18. SYSTEMS DEVELOPMENT LIFE CYCLE METHODOLOGY Construction Phase • System Design • System Building • System Testing Documentation is a major mechanism of communication during development process Figure 10.3 Characteristics of High Quality Systems Page 389

    19. SYSTEMS DEVELOPMENT LIFE CYCLE METHODOLOGY Implementation Phase • Installation • Operations • Maintenance Page 390

    20. Implementation Phase – Installation Parallel Strategy Parallel Strategy Parallel Strategy Parallel Strategy Page 391 Figure 10.4 Implementation Strategies

    21. Implementation Phase – Maintenance Figure 10.5 Percent of Development Resources Devoted to Maintenance Page 392

    22. Implementation Phase – Maintenance Figure 10.6 The Widening Gap Between Organization’s Needs and System’s Performance Page 392

    23. Significant Quote • Bove’s Theorem: • The remaining work to finish in order to reach your goal increases as the deadline approaches. Walking on water and developing software from a specification are easy if both are frozen. (Edward V Berard)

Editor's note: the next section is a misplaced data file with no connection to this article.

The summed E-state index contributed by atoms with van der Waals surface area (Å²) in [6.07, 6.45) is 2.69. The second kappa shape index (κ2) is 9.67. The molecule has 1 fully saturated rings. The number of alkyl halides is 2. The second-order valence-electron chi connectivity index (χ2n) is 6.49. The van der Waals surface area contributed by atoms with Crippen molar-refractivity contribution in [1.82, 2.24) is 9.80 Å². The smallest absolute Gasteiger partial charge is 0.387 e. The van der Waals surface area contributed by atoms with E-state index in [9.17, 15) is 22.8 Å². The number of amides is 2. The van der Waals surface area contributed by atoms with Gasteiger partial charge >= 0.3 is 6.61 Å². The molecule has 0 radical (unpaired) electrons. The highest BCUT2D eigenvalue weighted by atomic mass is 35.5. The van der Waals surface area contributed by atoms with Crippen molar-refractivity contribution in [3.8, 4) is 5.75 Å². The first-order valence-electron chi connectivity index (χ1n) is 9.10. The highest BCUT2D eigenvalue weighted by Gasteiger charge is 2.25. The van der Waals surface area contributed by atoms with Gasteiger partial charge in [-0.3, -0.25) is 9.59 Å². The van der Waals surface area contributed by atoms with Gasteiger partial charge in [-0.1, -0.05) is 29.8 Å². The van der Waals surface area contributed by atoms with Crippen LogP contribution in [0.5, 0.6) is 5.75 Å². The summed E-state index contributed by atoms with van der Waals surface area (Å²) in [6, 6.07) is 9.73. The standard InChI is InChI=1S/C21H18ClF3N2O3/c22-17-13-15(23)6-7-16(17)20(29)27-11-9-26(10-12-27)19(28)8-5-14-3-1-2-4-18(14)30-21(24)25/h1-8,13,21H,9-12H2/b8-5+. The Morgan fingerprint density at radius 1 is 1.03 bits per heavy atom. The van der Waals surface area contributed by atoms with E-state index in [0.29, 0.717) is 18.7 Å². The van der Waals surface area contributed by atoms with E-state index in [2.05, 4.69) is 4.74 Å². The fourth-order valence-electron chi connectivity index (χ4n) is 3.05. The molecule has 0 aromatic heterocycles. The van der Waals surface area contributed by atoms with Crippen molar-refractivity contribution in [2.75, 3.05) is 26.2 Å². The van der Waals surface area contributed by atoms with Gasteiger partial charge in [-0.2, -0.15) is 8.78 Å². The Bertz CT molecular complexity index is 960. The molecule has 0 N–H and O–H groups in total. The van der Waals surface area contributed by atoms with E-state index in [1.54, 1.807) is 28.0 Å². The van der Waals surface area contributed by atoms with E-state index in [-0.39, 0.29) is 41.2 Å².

24. SYSTEMS DEVELOPMENT LIFE CYCLE METHODOLOGY SDLC Advantages and Disadvantages Figure 10.8 Advantages and Disadvantages of Traditional SDLC Approach Page 395

    25. Significant Quote • Deadline Dan’s Demon: • Every task takes twice as long as you think it will take. If you double the time you think it will take, it will actually take four times as long. • Meskimens Law • There is never time to do it right, but there is always time to do it over

    26. Causes of Maintenance • Some major causes of program maintenance are: • New requests from stakeholders, users, and managers. • Bugs or errors in the program. • Technical and hardware problems. • Corporate mergers and acquisitions. • Governmental regulations.

    27. Significant Quote Nixons Law The man who can smile when things go wrong has thought of someone to blame. Flon's axiom There does not now, nor will there ever, exist a programming language in which it is the least bit hard to write bad programs. (Lawrence Flon)

    28. Trends in Systems Development

    29. Operational and Rapid Prototyping • An operational prototype is a prototype that works. • A partially operational prototype has some components that are operational. • A rapid prototype allows system stakeholders and users to see a mockup of the subsystem much faster, which enables earlier changes.